Why the Space Force can’t merge with the NRO

by

This article was first published in the SN Military.Space newsletter. If you would like to get our news and insights for national security space professionals every Tuesday, sign up here for your free subscription.

SN Military.Space Sandra Erwin

Is a Space Force incomplete without the National Reconnaissance Office? That appears to be a lingering question as the debate over the Trump administration’s proposal to establish a new military branch unfolds on Capitol Hill.

At a Senate Armed Services Committee hearing last week, lawmakers challenged DoD officials to explain why their proposal did not include the NRO — the organization that designs, builds and operates the nation’s spy satellites — as part of the Space Force.

Acting Defense Secretary Patrick Shanahan speaks April 9, 2019 at the 35th Space Symposium. Credit: Tom Kimmell
Acting Defense Secretary Patrick Shanahan speaks April 9, 2019 at the 35th Space Symposium. Credit: Tom Kimmell

Acting Defense Secretary Patrick Shanahan said DoD decided against moving the NRO to the Space Force for expediency reasons, due to the administrative and legal complexities of combining a military with an intelligence agency. He said the Space Force would closely work with the NRO regardless of whether they are merged.

The NRO started out as a secret program in 1960, established jointly by the Air Force and the CIA, and its existence was declassified in 1992.

Air Force Secretary Heather Wilson said there is a “very deep connection” between the Air Force and the NRO and noted that about 40 percent of NRO employees are airmen, and the rest are civilians and CIA employees. One of the missions of the Space Force would be to protect satellites from enemy jamming or other forms of attack. Wilson said “many of the things we’ll have to protect are actually NRO assets, so deepening that connection is important.”

The commander of U.S. Strategic Command, Air Force Gen. John Hyten, said he expects the “Space Force of the future will have to have a very strong relationship with the NRO.” He noted that the Trump administration’s Space Policy Directive 4 directed a study ‚ due in mid-August, on how DoD and the NRO can better align their activities. “I hope we can do that faster than August, because that partnership is very important to the future,” Hyten said.

MILITARY NEEDS BETTER INTELLIGENCE In the weeks leading up to the SASC Space Force hearing, Pentagon officials discussed the NRO issue in briefings to committee staffers, sources told SpaceNews. According to briefing charts prepared by the Office of the Undersecretary of Defense for Intelligence (OUDI), merging the NRO with the Space Force “would disrupt delivery of key capabilities at a critical time.”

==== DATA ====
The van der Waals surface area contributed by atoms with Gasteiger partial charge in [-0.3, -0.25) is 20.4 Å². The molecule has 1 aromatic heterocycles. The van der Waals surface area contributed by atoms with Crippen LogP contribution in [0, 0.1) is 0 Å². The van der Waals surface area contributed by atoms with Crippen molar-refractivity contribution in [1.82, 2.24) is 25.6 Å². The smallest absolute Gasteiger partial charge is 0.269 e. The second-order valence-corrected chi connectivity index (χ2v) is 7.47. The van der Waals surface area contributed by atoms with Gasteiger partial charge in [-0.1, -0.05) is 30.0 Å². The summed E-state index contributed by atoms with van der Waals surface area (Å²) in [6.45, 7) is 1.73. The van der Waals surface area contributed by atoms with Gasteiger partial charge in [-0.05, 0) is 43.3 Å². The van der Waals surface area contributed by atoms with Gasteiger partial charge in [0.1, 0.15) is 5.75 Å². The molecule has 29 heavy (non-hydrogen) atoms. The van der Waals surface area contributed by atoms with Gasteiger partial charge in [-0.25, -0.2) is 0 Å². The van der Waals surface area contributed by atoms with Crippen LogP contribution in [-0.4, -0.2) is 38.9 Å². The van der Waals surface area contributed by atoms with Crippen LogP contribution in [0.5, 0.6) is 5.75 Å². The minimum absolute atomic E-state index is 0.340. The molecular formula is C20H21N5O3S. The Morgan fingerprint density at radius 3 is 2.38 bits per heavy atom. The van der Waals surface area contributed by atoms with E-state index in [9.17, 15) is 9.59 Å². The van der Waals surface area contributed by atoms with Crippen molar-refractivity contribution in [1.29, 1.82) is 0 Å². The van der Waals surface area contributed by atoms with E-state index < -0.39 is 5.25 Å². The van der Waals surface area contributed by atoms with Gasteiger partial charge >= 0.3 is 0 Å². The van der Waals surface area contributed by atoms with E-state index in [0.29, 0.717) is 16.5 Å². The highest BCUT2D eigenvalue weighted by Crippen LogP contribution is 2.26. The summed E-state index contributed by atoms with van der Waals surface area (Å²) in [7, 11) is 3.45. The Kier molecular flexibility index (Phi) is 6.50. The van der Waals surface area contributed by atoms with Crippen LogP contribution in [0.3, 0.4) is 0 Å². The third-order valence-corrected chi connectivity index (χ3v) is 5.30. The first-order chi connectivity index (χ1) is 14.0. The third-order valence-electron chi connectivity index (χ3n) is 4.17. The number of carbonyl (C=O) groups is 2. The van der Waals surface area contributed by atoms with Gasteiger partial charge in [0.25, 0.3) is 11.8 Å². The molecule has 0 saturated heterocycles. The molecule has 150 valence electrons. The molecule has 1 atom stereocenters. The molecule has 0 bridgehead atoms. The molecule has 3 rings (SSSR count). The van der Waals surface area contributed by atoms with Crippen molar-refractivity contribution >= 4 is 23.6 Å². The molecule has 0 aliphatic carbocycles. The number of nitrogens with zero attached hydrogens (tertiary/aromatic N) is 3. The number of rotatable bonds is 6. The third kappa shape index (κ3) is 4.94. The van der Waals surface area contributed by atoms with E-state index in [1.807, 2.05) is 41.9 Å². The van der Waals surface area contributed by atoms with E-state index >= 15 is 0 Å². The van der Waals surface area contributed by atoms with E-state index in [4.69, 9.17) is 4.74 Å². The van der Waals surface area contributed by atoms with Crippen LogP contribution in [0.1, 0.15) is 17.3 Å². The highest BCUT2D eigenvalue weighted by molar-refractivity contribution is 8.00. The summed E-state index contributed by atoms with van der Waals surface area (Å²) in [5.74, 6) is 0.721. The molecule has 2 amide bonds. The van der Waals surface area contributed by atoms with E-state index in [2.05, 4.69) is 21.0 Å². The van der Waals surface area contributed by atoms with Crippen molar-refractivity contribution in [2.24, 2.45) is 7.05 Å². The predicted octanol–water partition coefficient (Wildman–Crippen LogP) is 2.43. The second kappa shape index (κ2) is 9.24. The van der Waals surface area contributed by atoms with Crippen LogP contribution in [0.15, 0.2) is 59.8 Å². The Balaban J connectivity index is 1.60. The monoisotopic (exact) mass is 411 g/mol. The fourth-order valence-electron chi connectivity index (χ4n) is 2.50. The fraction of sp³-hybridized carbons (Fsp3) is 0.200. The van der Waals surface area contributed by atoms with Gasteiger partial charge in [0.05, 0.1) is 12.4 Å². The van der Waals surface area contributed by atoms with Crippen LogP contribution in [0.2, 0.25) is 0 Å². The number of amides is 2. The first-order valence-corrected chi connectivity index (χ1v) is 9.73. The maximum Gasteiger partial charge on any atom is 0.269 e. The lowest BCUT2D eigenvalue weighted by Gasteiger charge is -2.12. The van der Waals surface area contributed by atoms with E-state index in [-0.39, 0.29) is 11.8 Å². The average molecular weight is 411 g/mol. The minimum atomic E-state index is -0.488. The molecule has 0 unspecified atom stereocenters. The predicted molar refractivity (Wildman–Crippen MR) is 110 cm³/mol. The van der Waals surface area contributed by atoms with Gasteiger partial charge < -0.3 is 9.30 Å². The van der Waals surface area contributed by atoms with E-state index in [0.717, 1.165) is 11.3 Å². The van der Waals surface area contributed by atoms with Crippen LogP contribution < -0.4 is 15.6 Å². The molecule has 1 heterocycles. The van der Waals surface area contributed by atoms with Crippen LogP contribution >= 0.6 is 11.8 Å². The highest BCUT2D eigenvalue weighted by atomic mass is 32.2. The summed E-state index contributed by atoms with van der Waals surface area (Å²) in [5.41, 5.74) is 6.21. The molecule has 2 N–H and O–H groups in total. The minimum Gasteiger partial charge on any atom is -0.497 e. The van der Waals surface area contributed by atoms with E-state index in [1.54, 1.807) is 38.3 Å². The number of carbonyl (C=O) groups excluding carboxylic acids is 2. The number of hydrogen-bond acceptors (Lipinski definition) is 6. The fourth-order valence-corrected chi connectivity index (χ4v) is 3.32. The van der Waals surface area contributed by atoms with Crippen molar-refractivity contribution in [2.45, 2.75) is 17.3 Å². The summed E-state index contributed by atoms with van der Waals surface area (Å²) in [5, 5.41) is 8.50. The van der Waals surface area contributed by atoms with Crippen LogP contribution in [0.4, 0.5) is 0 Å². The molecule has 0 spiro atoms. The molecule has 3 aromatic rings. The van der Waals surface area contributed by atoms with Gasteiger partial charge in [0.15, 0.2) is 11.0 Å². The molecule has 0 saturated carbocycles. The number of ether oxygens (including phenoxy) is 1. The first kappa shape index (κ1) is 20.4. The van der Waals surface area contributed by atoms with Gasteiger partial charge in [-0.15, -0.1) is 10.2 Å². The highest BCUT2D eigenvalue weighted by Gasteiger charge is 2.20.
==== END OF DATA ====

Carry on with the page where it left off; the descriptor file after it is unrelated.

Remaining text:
Another hurdle is the way funding is structured. The NRO is assigned programs funded by national intelligence and military intelligence budgets, and most of the NRO’s budget is funded by the National Intelligence Program.

A National Reconnaissance Office payload on a United Launch Alliance Atlas V rocket, launches from Space Launch Complex-3, March 1, 2017, Vandenberg Air Force Base, Calif. (U.S. Air Force photo by Senior Airman Ian Dudley/Released)
A National Reconnaissance Office payload on a United Launch Alliance Atlas V rocket, launches from Space Launch Complex-3, March 1, 2017, Vandenberg Air Force Base, Calif. (U.S. Air Force photo by Senior Airman Ian Dudley/Released)

So if a Space Force is stood up, the question remains how it will get the intelligence support it needs if the NRO is not going to be integrated into the new service. One of the reasons the Pentagon is proposing a Space Force is to respond to Chinese and Russian anti-satellite capabilities. Having reliable and timely intelligence about orbital and ground threats would be essential for the Space Force to do its job.

The OUDI in January directed a study to determine the “full scope of requirements for intelligence support to space,” the briefing charts said. The study was completed at the end of March. Among its findings:

  • Space control forces need better electronic warfare support, and are not able to make full use of current intelligence collection satellites because of a shortage of “processing, exploitation, and dissemination” capabilities
  • Current military space intelligence support work is being done by “non 24/7” organizations
  • Space control units have limited access to intelligence planners
  • A growing number of space control systems will require additional foundational operational intelligence
  • Planning for intelligence support to space programs must be included in the budgets of future space control systems.

The results of the study will inform a future “space control strategic portfolio review” to be led by the Pentagon’s office of Cost Assessment and Program Evaluation. CAPE reviews have a huge influence on the Pentagon’s budgets.

SpaceNews Inc. will use the information you provide on this form to be in touch with you. You can change your mind at any time by clicking the unsubscribe link in the footer of any email you receive from us. For more information about our privacy practices please visit our website. By clicking below, you agree that we may process your information in accordance with these terms.

By clicking below to subscribe, you acknowledge that your information will be transferred to Mailchimp for processing. Learn more about Mailchimp's privacy practices here.